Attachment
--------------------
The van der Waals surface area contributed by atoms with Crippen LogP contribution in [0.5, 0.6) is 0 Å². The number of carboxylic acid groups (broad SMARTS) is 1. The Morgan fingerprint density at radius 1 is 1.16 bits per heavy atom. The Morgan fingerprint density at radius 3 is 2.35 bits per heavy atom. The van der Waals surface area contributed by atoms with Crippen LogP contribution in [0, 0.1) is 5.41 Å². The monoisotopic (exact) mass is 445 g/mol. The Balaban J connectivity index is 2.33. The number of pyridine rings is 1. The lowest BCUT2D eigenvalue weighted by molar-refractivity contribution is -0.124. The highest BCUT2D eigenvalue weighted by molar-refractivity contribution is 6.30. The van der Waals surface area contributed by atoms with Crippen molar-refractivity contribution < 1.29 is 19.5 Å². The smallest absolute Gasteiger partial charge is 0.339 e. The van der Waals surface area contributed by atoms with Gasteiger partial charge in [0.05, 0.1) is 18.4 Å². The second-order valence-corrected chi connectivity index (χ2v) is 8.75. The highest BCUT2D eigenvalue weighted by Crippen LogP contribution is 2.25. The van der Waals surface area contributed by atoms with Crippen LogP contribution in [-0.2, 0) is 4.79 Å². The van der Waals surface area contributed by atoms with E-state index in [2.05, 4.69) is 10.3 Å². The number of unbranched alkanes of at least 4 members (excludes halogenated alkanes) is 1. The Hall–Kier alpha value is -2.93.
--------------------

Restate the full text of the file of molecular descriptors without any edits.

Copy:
The van der Waals surface area contributed by atoms with Crippen LogP contribution in [0.5, 0.6) is 0 Å². The number of carboxylic acid groups (broad SMARTS) is 1. The Morgan fingerprint density at radius 1 is 1.16 bits per heavy atom. The Morgan fingerprint density at radius 3 is 2.35 bits per heavy atom. The van der Waals surface area contributed by atoms with Crippen LogP contribution in [0, 0.1) is 5.41 Å². The monoisotopic (exact) mass is 445 g/mol. The Balaban J connectivity index is 2.33. The number of pyridine rings is 1. The lowest BCUT2D eigenvalue weighted by molar-refractivity contribution is -0.124. The highest BCUT2D eigenvalue weighted by molar-refractivity contribution is 6.30. The van der Waals surface area contributed by atoms with Crippen molar-refractivity contribution < 1.29 is 19.5 Å². The smallest absolute Gasteiger partial charge is 0.339 e. The van der Waals surface area contributed by atoms with Gasteiger partial charge in [0.05, 0.1) is 18.4 Å². The second-order valence-corrected chi connectivity index (χ2v) is 8.75. The highest BCUT2D eigenvalue weighted by Crippen LogP contribution is 2.25. The van der Waals surface area contributed by atoms with Crippen LogP contribution in [-0.2, 0) is 4.79 Å². The van der Waals surface area contributed by atoms with E-state index in [2.05, 4.69) is 10.3 Å². The number of unbranched alkanes of at least 4 members (excludes halogenated alkanes) is 1. The Hall–Kier alpha value is -2.93.